In the embodiment of FIGS. 1-3, the conductive surface material on opposite sides of the gasket are electrically connected by sewn lines 62 of stitched conductive thread 65, passing through the sheet material 52 on opposite sides of the gasket and through core 42. The conductive thread can be a silver metallized nylon, preferably having multiple fibers (i.e., multifilament silver metallized yarn). In this embodiment the stitching is provided as spaced parallel stitch lines 62 in two series that cross over one another, thus quilting the gasket. Preferably, sheet material 52 is adhered to core 42, but it is also possible to rely only on the stitching for attaching sheets 52 to core 42.
Gasket 20 as shown is die cut to trim the edges to size and to provide any necessary clearance openings 33, in which event the stitching forms the exclusive electrical connection between the sheets 52 on opposite sides. In an uncompressed state as shown in FIG. 2, the conductive yarn or the like preferably is tensioned to compress foam core 42 slightly, for example to place the loops of the stitches at approximately the same elevation as the outside surfaces of sheets 52 at areas spaced from stitch lines 62. Thus the gasket remains substantially flat and the stitch lines do not tend to form deep depressions that prevent substantially continuous contact between sheets 52 and conductive bodies 30, 32.
In FIG. 3, gasket 20 is shown compressed between bodies 30, 32 at a clearance opening 33. The extent of compression needed depends on the particular application, and the gasket in FIG. 3 is compressed to about 55% of the width of the uncompressed gasket in FIG. 2. The resilience of core 42 and the flexibility of sheets 52 are such as to cause the gasket to conform closely to the surfaces of bodies 30, 32. With sufficient compression, the lengths of conductive yarn extending through core 42 are likewise compressed endwise.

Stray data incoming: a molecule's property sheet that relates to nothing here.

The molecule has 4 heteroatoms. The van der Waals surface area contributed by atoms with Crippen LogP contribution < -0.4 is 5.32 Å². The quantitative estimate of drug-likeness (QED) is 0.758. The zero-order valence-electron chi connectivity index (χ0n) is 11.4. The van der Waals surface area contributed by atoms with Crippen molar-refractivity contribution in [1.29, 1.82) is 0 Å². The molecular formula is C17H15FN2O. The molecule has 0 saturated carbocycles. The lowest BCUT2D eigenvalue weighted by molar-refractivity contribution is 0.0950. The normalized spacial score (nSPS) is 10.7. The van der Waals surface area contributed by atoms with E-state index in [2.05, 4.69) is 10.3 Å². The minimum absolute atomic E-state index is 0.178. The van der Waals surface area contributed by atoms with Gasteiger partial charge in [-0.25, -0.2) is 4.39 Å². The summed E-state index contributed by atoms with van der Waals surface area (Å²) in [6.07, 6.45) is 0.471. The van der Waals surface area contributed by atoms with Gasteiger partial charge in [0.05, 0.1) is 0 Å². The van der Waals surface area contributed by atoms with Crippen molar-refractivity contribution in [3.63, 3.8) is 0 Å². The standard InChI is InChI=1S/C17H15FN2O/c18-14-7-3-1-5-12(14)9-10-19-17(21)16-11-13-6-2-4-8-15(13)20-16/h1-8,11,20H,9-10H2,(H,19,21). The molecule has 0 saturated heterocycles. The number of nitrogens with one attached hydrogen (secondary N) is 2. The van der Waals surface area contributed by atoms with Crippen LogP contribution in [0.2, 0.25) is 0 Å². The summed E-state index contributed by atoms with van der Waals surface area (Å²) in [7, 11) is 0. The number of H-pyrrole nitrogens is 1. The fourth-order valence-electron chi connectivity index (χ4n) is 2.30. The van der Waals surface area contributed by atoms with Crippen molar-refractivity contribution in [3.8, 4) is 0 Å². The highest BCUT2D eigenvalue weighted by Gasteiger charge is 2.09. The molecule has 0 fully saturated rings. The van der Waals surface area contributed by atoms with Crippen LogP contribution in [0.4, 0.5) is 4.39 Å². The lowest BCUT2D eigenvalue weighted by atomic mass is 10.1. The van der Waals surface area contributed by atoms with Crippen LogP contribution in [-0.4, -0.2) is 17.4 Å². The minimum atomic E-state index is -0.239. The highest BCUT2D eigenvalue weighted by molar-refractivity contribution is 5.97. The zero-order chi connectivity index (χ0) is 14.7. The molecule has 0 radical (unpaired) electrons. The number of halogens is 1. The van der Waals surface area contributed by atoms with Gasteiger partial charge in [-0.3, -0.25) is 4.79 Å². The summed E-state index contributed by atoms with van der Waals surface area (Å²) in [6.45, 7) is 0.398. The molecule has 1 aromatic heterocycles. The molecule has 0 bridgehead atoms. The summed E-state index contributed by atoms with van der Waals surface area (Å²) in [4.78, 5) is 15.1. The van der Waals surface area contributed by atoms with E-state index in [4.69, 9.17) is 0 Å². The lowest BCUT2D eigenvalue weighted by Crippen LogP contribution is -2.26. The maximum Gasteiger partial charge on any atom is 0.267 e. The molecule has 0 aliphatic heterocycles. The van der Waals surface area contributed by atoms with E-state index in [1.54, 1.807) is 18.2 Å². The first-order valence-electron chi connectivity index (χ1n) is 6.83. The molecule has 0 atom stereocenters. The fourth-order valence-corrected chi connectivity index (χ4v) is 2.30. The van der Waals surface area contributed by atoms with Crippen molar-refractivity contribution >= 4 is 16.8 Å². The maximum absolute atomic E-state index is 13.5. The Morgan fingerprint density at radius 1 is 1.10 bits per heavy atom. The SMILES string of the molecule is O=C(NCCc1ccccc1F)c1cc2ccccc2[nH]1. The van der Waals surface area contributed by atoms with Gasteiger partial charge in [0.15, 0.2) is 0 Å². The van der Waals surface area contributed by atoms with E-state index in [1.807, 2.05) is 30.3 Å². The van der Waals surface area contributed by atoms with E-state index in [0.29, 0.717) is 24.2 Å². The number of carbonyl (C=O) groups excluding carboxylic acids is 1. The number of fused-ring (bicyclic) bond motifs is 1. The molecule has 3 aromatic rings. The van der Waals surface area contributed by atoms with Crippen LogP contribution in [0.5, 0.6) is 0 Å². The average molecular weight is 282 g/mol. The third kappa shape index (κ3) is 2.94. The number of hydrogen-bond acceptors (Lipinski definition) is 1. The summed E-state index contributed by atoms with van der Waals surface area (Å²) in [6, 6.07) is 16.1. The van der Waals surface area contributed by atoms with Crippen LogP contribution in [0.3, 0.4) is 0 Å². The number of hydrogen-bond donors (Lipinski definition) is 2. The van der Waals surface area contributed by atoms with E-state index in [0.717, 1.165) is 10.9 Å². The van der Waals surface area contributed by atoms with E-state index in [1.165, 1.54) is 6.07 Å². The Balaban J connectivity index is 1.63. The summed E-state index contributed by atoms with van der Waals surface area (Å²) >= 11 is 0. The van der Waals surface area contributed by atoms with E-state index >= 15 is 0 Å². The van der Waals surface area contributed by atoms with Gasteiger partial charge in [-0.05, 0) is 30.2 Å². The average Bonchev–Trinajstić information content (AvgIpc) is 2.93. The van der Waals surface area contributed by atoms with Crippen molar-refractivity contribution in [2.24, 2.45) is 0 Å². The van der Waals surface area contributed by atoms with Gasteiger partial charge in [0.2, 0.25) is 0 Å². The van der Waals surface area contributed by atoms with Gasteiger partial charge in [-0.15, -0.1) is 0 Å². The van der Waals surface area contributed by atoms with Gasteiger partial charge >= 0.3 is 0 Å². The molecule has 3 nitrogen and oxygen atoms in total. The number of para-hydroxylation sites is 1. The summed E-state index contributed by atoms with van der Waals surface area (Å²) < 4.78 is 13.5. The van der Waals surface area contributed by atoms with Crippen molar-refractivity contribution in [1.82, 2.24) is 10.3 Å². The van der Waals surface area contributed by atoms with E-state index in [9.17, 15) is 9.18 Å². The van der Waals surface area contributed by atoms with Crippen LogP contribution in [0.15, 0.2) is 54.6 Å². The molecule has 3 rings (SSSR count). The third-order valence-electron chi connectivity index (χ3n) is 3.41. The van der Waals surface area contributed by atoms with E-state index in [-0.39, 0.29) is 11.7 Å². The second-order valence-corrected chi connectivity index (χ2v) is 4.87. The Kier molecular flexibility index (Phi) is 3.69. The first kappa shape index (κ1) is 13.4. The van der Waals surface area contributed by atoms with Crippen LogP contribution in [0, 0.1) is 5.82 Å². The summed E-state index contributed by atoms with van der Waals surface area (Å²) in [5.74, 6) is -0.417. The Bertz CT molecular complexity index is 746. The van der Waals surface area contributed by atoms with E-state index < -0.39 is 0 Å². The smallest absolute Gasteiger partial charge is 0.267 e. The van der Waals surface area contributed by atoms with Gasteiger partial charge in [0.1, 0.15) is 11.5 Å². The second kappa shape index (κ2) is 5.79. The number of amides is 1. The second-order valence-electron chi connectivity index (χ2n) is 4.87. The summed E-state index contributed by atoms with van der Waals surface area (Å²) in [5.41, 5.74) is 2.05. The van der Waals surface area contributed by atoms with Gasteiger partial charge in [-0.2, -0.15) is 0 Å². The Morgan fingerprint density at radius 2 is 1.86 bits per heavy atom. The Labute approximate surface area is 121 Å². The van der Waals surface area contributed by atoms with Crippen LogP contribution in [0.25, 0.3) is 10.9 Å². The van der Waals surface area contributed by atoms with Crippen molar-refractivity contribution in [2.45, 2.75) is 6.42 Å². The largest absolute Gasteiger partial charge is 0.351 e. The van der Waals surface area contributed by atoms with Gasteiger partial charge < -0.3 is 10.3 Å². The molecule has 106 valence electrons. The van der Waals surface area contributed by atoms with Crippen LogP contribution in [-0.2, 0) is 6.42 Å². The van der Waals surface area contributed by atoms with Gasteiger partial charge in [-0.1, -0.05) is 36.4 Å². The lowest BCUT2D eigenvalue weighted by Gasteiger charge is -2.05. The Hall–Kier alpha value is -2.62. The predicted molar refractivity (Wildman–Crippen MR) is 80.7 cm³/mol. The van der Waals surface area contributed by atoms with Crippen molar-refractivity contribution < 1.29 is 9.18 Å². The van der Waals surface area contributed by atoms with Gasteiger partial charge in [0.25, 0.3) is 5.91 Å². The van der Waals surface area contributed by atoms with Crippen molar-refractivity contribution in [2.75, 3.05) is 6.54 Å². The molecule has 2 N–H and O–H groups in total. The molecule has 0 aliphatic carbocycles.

Whereas the electrical path from one side of the gasket to the other would normally pass around edges of the gasket, for example where sheets 52 are lapped over the edges or using conductive tape to couple around the edges, according to the invention each of the stitches forms a connection from one side of the gasket to the other. These connections are dispersed throughout the length and width of the gasket and thus provide electrical connections that are nearer to most points on the surface of the gasket than an edge wrapping. The conductivity of the gasket as a whole results from the parallel connection of all of the conductive paths between any two points of contact on opposite sides. In a test, a one inch square (6.5 cm2) of gasket AgPBNIIC3+ of thickness 0.04 in. (1 mm) on opposite sides of a polyurethane core, stitched along two edges with silver plated yarn, was found to have an electrical resistance equal to the resistance of the same size and material gasket wrapped around two opposite edges, namely about 0.04Ω-in. (0.1Ω-cm) at a compression of 0.73 Kg.